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Productive time for Children’s Writer in Residence

Thursday, 10 August 2017 9:42pm

Academic, writer and illustrator Mere Whaanga has spent six fruitful months at Otago, completing the first novel in a trilogy for young adults. The Otago Bulletin Board spoke with her about the residency, her Treaty work and the Māori world view she shares through her books.

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The 2017 University of Otago College of Education/Creative New Zealand Children’s Writer in Residence Mere Whaanga.

Mere Whaanga arrived in Dunedin in February with a manuscript for a young adult novel, which had languished in a drawer for 15 years.

On her third day as the 2017 University of Otago College of Education/Creative New Zealand Children’s Writer in Residence she had binned that draft, rewritten the structure, and decided to make it a trilogy.

“After that the writing just took off,” she says.

Dr Whaanga will complete her six-month residency on 18 August. Her time has been incredibly productive. The draft for the first book in The Prophecy trilogy is already with her agent Frances Plumpton, and she has started on the second book.

“It’s been amazing how much I’ve got done,” she says. “I’ve been treating it like a job and doing 40 hours per week. Without the residency it would probably have taken me years.”

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Mere Whaanga's The Singing Dolphin / Te Aihe i Waiata is a finalist in the 2017 NZ Children’s and Young Adults Book Awards.

Alongside this productivity, her latest picture book The Singing Dolphin / Te Aihe i Waiata has been shortlisted in the 2017 NZ Children’s and Young Adults Book Awards. The winners will be announced on Monday.

“I’m just so pleased to be a finalist,” she says. “I’d been away from children’s literature for 12 years and I really enjoyed writing and illustrating this book. Being a finalist is an affirmation of one form of my writing that I think is very important.”

Dr Whaanga is of Ngāti Rongomaiwahine and Ngāti Kahungunu descent, and is normally based in Mahia, near Gisborne. As well as being a writer and illustrator, she is also an academic – who received her PhD in Māori Land Law and Lore from Waikato University in 2014.

During her career, she has worked as a contract historian, and brings this knowledge and mātauranga Māori – Māori world view – to her writing.

"Being a finalist is an affirmation of one form of my writing that I think is very important."

Her work on Treaty claims has influenced her current trilogy – and she hopes that the books will help educate her readers about these claims, and the years of work which go into them.

“I’m aware of how Treaty settlements are viewed in the media, and actually our own people also have a lot to learn about the Treaty process.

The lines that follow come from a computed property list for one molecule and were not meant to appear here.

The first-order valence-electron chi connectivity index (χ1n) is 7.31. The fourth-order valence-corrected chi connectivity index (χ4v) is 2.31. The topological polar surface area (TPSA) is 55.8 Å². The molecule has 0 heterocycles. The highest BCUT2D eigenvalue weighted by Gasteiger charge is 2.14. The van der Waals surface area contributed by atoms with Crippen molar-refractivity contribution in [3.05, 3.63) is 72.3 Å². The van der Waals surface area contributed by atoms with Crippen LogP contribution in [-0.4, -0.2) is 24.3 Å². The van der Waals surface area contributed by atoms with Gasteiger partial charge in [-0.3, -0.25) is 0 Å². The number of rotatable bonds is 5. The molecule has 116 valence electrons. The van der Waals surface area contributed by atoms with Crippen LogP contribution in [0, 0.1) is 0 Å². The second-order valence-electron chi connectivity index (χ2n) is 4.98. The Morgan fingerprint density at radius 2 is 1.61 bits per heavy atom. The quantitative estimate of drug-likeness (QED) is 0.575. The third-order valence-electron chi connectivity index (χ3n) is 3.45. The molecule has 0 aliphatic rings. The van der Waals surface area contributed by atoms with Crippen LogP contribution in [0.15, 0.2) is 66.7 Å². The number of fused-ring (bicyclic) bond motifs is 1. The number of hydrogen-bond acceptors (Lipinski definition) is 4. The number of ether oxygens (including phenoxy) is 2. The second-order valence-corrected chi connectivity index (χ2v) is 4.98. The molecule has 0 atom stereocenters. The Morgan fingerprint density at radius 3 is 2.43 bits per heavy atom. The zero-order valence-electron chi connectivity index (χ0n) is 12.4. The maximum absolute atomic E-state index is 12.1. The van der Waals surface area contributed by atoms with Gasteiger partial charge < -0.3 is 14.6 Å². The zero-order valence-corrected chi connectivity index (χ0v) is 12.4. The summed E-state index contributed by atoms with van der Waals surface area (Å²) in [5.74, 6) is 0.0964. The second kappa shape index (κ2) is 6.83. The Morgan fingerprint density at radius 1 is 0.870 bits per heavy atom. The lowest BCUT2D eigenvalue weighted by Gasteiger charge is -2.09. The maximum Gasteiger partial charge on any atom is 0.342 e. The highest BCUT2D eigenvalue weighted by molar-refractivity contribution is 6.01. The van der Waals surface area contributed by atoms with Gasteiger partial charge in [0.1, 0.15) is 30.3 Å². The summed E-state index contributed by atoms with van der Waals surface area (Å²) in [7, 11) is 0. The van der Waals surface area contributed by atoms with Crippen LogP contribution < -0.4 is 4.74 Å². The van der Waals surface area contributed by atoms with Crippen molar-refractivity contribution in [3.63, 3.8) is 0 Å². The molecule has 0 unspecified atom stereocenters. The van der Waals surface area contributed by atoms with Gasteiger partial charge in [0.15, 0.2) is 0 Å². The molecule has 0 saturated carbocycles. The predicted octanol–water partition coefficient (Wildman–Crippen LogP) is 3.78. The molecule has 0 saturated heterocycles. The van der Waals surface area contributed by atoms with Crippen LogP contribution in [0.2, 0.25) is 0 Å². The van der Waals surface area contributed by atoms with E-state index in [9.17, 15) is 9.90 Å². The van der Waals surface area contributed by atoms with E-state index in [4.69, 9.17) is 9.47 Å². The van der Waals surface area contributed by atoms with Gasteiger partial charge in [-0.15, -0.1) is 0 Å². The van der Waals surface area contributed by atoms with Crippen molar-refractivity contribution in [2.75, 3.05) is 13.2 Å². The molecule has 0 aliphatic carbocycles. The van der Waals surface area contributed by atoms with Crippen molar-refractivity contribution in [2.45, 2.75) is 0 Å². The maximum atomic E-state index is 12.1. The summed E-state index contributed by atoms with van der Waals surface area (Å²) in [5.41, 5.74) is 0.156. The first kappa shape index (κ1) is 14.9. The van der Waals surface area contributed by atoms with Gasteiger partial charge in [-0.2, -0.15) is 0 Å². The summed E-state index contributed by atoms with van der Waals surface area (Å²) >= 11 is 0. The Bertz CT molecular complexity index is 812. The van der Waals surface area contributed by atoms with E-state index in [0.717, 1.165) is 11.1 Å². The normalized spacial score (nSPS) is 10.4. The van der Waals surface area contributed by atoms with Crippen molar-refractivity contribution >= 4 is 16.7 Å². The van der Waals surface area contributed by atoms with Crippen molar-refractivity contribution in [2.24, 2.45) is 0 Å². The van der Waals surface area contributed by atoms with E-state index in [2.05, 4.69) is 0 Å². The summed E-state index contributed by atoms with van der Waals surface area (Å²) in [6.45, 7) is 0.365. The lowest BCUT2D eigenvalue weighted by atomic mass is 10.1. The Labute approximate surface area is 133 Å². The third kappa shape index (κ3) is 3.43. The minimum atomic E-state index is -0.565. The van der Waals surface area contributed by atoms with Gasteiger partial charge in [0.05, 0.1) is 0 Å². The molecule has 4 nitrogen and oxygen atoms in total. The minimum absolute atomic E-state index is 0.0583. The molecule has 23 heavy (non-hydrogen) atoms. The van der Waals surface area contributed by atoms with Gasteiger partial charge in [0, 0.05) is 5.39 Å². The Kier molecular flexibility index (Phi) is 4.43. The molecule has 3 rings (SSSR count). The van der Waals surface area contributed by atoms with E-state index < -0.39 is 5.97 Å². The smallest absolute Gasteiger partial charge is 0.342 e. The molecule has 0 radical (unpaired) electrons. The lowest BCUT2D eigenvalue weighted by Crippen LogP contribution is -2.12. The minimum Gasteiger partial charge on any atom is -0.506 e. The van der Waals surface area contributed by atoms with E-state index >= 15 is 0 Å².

“One kaumātua I worked with on the Wairoa claim had spent 30 years researching it in his spare time. One died while we were working on it; another was in his 80s by the time we were ready to sign, and was too sick to attend the signing. These claims take their toll on people.”

While the trilogy as a whole follows three teenagers during the time between finishing secondary school and beginning University and deals broadly with the problem of finding a solution to the effects of global warming, the first book The Turehu Seer features a father working on a Treaty claim.

“I hope it will help people see these claims in a different light.”

Dr Whaanga says her time in Dunedin has had a big impact.

“Dunedin is very different from Mahia. At home there is a 60 per cent Māori population, but it looks more like 95 per cent. Here it is 8 per cent, and not an obvious 8 per cent.

“There are not many people in Mahia with higher degrees, and there can be a suspicion among our people of higher education. It has been interesting being in an academic environment where it is considered normal and desirable to have a PhD.”

"It has been interesting being in an academic environment where it is considered normal and desirable to have a PhD."

Dr Whaanga says working in this environment has been wonderful. Another highlight has been meeting other children’s writers and illustrators.

While she has illustrated all of her own picture books, she has never had any formal training as an artist. “I just decided to give it a bash.”

She says she has a great library of books on water colour painting, and has learned her techniques from them, but is particularly interested in seeing other illustrators’ studios and learning more about their working process.

“Trish Brooking took Robyn Belton and I out for lunch last week, and afterwards we went back to Robyn’s house.

“To actually be in her studio was such a treat, so exciting!”

Dr Whaanga will soon return to Mahia. But she says she will always be grateful for her time in Dunedin, on the University of Otago College of Education/Creative New Zealand Children’s Writer in Residency.

“It’s been a very precious gift.”